"we will continue to advocate for changes to the law that will prevent abuse of the patent system and protect inventors who hold patents representing true innovation"

"Too many patent trolls are suing us because we have deep pockets and we'd like to change the rules so that we can still intimidate the little guys, but the patent trolls can't sue us."

That's the only possible change I can think of that would make the system worse.

Then again, $300MM is not much for MS if they can use software patents to spread enough Android FUD to get a toe-hold in the tablet market.

I'm genuinely surprised that MS, Google, IBM, Oracle, etc. etc. aren't advocating to eliminate software patents. Even someone as dumb as a troll knows to sue someone with deep pockets not someone who has nothing.

MS bitching about patent abuse? Irony.. (0)

Anonymous Coward | more than 3 years ago | (#36389784)

Let me get this straight... these are the patents MS is suing everyone involved with android over.. (referenced from http://tinyurl.com/4k7zmqb)

- One of the patents in this case enables devices to show the content of a page even while the background is still rendering, allowing users to interact with the page more quickly. (U.S. Patent No. 5,778,372)

- This patent provides information about download status on top of the content display. (U.S. Patent No. 6,339,780)

- One patent enables users to select text, see what is selected via highlighting, and expand the selection in either direction as desired. (U.S. Patent No. 6,891,551)

- Another patent allows people to insert and review annotations without changing the underlying document, and to select annotations and be brought to the related portion of the document. (U.S. Patent No. 6,957,233)

And for these WEAK ASS patents MS thinks the licencing cost owed them is more than their windows 7 licencing costs. Yeah.. no patent abuse here.

MS.. Please GET BENT! Pay your infringement penalty and shut your face!

compensatory damages (0)

Anonymous Coward | more than 3 years ago | (#36389856)

The obvious issue is whether i4i's invention should've been awarded a patent in the first place. But assuming the patent was valid, another issue is whether it in itself should've been enough to force Microsoft to pull the feature out of Word and pay $300 million in compensation. What actual damages has Microsoft's independent discovery and use of the invention done to i4i's business? The damage award should've been limited to the lost profits that i4i can demonstrate that it may reasonably have accrued had Microsoft not infringed. Not $300 million, obviously a war chest i4i can use to buy more dubious patents and pull similar stunts.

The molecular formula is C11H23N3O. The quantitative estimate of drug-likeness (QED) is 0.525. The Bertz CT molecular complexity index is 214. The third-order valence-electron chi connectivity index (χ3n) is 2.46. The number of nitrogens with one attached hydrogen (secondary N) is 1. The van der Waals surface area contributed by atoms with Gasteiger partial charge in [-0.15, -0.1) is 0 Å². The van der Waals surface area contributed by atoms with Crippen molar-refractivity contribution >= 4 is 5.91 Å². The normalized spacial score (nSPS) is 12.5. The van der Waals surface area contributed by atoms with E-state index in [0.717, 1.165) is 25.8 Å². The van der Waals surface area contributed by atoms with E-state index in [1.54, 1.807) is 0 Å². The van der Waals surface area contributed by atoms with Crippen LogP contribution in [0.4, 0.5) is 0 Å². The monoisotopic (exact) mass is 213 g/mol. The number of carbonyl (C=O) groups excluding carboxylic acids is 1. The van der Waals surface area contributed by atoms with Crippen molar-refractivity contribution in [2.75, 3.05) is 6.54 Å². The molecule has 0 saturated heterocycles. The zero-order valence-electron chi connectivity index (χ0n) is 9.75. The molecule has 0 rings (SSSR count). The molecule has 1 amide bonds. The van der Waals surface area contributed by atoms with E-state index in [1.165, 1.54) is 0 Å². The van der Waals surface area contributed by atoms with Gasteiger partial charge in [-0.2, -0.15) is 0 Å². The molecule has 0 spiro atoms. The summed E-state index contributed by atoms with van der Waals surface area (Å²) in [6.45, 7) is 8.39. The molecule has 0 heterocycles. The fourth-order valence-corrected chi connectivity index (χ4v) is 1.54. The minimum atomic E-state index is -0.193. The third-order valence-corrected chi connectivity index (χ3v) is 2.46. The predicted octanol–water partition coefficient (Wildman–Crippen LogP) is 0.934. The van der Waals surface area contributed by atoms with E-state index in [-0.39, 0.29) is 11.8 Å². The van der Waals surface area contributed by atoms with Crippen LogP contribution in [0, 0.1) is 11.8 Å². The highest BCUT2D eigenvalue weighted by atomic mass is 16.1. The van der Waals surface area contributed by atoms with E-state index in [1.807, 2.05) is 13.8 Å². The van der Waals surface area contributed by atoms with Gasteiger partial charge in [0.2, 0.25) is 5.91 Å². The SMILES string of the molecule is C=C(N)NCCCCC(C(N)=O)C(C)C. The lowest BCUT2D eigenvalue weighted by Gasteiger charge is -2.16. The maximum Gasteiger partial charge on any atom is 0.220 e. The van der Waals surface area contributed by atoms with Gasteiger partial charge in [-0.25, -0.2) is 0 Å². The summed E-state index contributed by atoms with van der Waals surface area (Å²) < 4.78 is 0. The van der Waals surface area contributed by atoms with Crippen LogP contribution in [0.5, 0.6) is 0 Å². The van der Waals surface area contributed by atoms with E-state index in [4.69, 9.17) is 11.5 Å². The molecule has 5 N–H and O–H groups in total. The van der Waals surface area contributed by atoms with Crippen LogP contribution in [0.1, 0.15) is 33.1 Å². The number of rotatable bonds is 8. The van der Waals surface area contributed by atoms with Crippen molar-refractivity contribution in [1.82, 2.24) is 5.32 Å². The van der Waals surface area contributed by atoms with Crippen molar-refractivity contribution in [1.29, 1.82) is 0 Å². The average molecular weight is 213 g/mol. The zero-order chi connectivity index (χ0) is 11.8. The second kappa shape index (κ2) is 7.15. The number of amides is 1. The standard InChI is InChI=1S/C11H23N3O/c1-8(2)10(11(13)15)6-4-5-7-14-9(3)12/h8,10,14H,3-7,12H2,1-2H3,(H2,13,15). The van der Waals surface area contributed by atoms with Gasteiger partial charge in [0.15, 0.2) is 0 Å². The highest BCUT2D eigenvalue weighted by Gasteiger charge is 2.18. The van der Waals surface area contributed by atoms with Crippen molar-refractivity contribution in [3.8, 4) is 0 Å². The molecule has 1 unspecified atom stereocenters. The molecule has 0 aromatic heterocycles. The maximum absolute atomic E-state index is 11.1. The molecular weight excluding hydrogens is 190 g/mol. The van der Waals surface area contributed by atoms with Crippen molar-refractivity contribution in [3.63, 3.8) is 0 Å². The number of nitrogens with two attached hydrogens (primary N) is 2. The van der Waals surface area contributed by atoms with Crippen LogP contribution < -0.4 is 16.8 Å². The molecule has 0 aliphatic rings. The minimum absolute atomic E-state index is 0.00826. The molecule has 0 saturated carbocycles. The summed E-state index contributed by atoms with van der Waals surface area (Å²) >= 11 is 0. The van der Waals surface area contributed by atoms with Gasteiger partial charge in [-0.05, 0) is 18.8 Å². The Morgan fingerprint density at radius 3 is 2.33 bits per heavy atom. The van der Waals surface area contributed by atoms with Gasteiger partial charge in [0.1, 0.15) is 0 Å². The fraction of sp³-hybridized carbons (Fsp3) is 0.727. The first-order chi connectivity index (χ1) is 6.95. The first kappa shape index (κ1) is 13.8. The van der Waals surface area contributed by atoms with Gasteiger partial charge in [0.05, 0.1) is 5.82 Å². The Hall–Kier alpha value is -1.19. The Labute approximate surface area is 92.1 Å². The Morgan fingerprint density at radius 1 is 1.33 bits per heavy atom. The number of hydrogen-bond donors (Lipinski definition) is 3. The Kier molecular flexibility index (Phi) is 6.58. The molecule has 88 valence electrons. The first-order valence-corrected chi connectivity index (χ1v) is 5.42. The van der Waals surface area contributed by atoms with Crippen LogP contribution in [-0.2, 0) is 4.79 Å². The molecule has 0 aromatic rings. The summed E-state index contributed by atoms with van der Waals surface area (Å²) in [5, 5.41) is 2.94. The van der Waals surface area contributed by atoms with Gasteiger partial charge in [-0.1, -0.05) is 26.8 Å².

Re:compensatory damages (1)

oh_my_080980980 (773867) | more than 3 years ago | (#36390166)

Complete bull shit!

But I guess being a Microsoft troll the truth doesn't matter.

FYI Microsoft is using their own dubious patents to sue Android.

RTFO (5, Interesting)

spiritu (8757) | more than 3 years ago | (#36389942)

I realize that this is Slashdot, &tc... but please read the full opinion. As it makes clear, the Supreme Court (in an 8-0 decision, with the Chief recused) agrees that this aspect of the patent system is broken. As it also makes clear, the responsibility for fixing the broken patent system lies entirely with Congress.

This opinion is a good example of the Supreme Court essentially telling Congress to get its act together and fix the broken patent system. In the meantime, the Court reiterates what the problem is with the patent system in this case, and provides a solution for Congress to implement. But the Court is not empowered to fix the broken statute by itself, so it has to essentially settle for restating what the current broken statute says, and enforcing the law that's on the books.

Since the broken statute is not unconstitutional - Congress was empowered by the Constitution to act, and it did, poorly - the Court can only point out the flaw and hope the Congress fixes it.

Bummer (4, Insightful)

ThatsNotPudding (1045640) | more than 3 years ago | (#36390452)

As it also makes clear, the responsibility for fixing the broken patent system lies entirely with Congress.

Well, then we are truly and fully fucked.

Re:Bummer (4, Insightful)